The term daylighting refers to the restoration of a stream that was once diverted into a culvert pipe or drainage system. In general, daylit creeks and urban wetlands have the potential to serve as natural drainage systems that contribute to the retention and filtration of stormwater runoff.  In many cases, daylighting projects do not necessarily unearth covered creeks, but rather approximate former riparian routes and sometimes serve as sewer separation strategies. Importantly, in city’s with combined sewer systems, the restoration of urban waterways diverts stormwater from municipal treatment facilities, potentially reducing polluted discharge into larger bodies of water. According to The New York Times, 772 cities across the country have combined systems, which collect wastewater and storm runoff in the same pipes, and are designed to overflow during heavy rains, rather than overwhelm treatment plants.

As in many older cities, combined sewer overflow afflicts Detroit, and the city would benefit greatly from increased efforts at environmentally-sensible stormwater management.  The implementation of wetlands and daylit waterways could provide a partial means to this end. At present, the local Sierra Club chapter and the city’s Green Task Force Water Subcommittee, as well as the Detroit Water and Sewerage Department, are working to improve stormwater management in the city and reduce the risk of overwhelming the combined sewer system. However, much work remains to be done. One of the driving factors of the Bloody Run Creek project is the impact that the proposed waterway could make on the diversion, retention and filtration of stormwater runoff.  Correspondingly, one of the most exciting aspects of the project for me is the potential to complement and collaborate with other progressive stormwater solutions already at play in the city. As our team pushes the project forward, it is important to note that for many daylighting precedents, public participation was central to success. In particular, educating and engaging with the surrounding communities early in the planning process often contributed to ongoing investment and support.

To close, I want to highlight one more ambitious project that may provide an ideal precedent for citywide stormwater improvements along sustainable lines. Philadelphia’s Green City, Clean Waters program is a 25-year plan to “protect and enhance [their] watersheds by managing stormwater with innovative green infrastructure.” In early April of this year, the U.S. Environmental Protection Agency endorsed the city’s plans for green stormwater management, an important step in a game-changing endeavor. Detroit boasts similar potential. Please see the resources below for additional information.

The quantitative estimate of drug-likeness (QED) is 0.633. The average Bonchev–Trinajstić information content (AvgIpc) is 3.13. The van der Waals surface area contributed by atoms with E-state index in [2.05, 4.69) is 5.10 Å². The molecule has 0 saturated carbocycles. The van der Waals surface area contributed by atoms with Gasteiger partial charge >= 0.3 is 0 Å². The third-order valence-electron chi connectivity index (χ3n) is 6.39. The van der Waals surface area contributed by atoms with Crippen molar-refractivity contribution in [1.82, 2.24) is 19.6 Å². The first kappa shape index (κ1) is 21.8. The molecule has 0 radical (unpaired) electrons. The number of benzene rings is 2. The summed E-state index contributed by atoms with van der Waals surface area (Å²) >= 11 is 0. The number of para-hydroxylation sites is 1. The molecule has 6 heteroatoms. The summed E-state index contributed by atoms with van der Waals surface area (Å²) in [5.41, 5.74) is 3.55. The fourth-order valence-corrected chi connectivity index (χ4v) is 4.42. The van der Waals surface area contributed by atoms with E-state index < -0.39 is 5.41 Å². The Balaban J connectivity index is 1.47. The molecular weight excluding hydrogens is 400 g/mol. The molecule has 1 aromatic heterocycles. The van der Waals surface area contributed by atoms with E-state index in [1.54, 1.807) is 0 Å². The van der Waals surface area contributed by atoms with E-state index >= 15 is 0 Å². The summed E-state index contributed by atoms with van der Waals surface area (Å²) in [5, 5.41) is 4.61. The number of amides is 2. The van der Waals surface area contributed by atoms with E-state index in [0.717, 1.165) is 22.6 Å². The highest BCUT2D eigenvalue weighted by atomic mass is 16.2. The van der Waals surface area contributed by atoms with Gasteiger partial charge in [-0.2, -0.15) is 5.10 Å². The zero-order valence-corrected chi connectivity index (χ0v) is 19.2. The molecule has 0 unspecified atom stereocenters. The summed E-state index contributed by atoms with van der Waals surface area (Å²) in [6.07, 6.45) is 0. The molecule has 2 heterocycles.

Arcadia Creek Bridge

Arcadia Creek, Kalamazoo


Strawberry Creek:



Michigan Creeks:










Enterprise Submits Comments on the Science Behind Green Building Rating Systems
Spotts Posted  6 years ago By Michael Spotts
On May 8, Enterprise Deputy Director of Green Communities Elizabeth Richards submitted comments for the record on the development and evaluation of the Enterprise Green Communities Criteria for a House Science, Space and Technology Subcommittee on Investigations and Oversight hearing on "The Science Behind Green Building Rating Systems." The comments outlined the inclusive and rigorous process through which the Criteria were developed.

The comments also highlighted the results from Enterprise's evaluation of Green Communities-certified developments. The analysis found that the lifetime utility cost savings of $3,709 per dwelling unit are sufficient to repay the $3,546 per-unit cost of complying with the Enterprise Green Communities Criteria. To integrate only the energy and water efficiency measures, the median cost is $1,139 per unit, returning $3709 in projected lifetime utility savings. This measure of benefits is likely understated, as the calculation does not include other benefits that the Criteria can produce, such as improvements in health and reductions in transportation costs.

eliminating the consumption of plastic bottles of water
Bourland Posted  6 years ago By Dana Bourland
terrific to see the growing attention around the wastefulness of the whole bottled water industry.  not sure when exactly this because such a phenomenom for us to only drink water sold to us in plastic bottles..  great to see students taking a stand to elimate water bottles from their schools.....maybe we can see this take off in other schools and in multifamily buildings and in.....the website below has great resources on why we should rethink our consumption of bottled water.